The governments of both the worlds superpowers have thousands of safeguards and security precautions for their nuclear weapons. But one man manages to get a nuclear warhead to be hit its target. And this warhead hits the ÒDoomsday DeviceÓ. The Doomsday device is the ultimate deterrent, because if you try to disarm it it will go off. It has the capability to destroy every living human and animal on Earth, and it does So it is all pointless. We have these weapons, and no matter how hard we try to control them everyone still dies.
And so to make ourselves feel better about all this impending doom, Kubrick, like Vonnegut, satirizes the entire system. By making such moronic characters, like the wimpish President Mertin Muffley, Kubrick is saying, similar to Vonnegut with Dr. Hoenikker, that we are even worse off because these weapons are controlled by people that are almost buffoonish and childish. General Ripper, the man who causes the end of the world, is a portrait of a McCarthy era paranoid gone mad. He thinks the communists are infiltrating and trying to destroy are country. And he says the most heinous communist plot against democracy is fluoridation of water:Like I was saying, Group Captain, fluoridation of water is the most monstrously conceived and dangerous communist plot we have ever had to face . .
. They pollute our precious bodily fluids! (George 97)And General Rippers personal prevention of the contamination of his bodily fluids is equally perplexing. He drinks only Ò . . .
distilled water, or rain water, and only grain alcohol . . .Ó Kubrick uses this kind of absurd reasoning in his movie to show the absurd reasoning behind nuclear weapons. Both him and Vonnegut were part of the satirical side of the apocalyptic temper in the early Sixties. They laughed at our governments, our leaders, the Cold War and the arms race, and tried to show how stupid it all really was. But as time moved on, the writers, and the entire country, started to take a less narrow minded view of things.
The counterculture of the Gioielli 9sixties prompted people to take a closer look at themselves. As thinkers, teachers, lovers, parents, friends and human beings. And people concerned with nuclear weapons started to see things in a broader context as well. Nuclear weapons were something that affected our whole consciousness. The way we grew up, our relationships with others and what we did with our lives.
One of the authors who put this new perspective on things was the activist, social thinker and poet Allen Ginsberg. Ginsberg first made a name for himself in the 1950Õs as one of the foremost of the Beat writers. The Beats in the Fifties were a forerunner of the more widespread counterculture of the late Sixties and early Seventies. And Ginsberg evolved into this. He became a devoted leader in the counterculture, who set many precedents for the Hippie generation. He lived in various communes, delved deeply into eastern religions and experimented with numerous hallucinogenic drugs. In the earlier part of his life Ginsberg had been a rebel against society.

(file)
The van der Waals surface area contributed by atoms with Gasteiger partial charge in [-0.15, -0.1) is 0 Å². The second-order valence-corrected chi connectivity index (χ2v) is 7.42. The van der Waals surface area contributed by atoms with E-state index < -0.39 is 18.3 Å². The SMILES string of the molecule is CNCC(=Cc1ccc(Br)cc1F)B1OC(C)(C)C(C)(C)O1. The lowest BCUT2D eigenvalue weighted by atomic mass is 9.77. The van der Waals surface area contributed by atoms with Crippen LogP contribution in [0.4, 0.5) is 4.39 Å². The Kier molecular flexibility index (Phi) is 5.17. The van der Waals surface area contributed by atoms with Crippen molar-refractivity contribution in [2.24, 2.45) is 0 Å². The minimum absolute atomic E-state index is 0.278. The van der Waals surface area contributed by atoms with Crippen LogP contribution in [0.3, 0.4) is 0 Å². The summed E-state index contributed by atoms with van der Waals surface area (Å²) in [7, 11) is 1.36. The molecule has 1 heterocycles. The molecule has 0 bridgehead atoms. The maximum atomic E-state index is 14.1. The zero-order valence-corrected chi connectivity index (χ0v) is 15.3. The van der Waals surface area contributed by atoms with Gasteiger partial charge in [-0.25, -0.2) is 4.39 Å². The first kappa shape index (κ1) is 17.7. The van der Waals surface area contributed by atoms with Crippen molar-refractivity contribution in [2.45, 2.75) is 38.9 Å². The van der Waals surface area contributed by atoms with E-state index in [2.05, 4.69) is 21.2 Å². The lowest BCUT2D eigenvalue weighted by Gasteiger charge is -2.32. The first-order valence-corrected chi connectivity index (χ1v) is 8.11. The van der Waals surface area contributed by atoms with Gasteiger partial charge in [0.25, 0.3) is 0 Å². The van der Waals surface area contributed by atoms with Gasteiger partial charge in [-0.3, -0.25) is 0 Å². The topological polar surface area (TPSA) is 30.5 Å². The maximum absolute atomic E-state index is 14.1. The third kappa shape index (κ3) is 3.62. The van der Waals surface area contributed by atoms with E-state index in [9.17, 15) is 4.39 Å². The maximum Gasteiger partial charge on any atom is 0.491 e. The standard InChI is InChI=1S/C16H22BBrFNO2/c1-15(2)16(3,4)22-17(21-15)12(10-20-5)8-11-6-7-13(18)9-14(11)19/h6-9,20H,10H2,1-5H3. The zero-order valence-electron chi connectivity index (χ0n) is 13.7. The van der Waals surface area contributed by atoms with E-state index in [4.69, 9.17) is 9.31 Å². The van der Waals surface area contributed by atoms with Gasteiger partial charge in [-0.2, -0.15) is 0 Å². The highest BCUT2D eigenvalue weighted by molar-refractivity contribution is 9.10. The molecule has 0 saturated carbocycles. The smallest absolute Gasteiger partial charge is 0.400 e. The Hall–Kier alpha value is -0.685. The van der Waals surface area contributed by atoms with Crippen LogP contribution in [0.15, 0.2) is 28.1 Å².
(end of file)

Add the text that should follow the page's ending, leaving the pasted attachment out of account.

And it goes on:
He was still a rebel but now he was taking the form of activist. By the Seventies he was involved in many causes that promoted peace and world harmony. What separated Ginsberg from other activists is that he was one of the first and original members of many of these movements. Now he was the father figure to many in the non-mainstream world. While teaching at his school of poetry in Naropa, Colorado, Ginsberg became involved in protests against the nearby Rock Flats Nuclear Weapons Factory. During the Summer of 1978 he was arrested for preventing a shipment nuclear waste from reaching its destination and for numerous other protests against the facility (Miles 474).
From these experiences came two poems ÒNagasaki DaysÓ and Ò Plutonium OdeÓ. Both these poems exhibit Ginsberg’s more mature style of writing (Miles 475). The poems are more scholarly, containing many mythological and religious allusions. But both these characteristics show how post war apocalyptic literature had evolved. By the Seventies many writers, instead of taking the defeatist, satirical view like Vonnegut, were beginning to take a make activist standpoint, like Ginsberg. Apocalyptic literature also took on a more mature, scholarly tone, and was more worldly and had a broader viewpoint.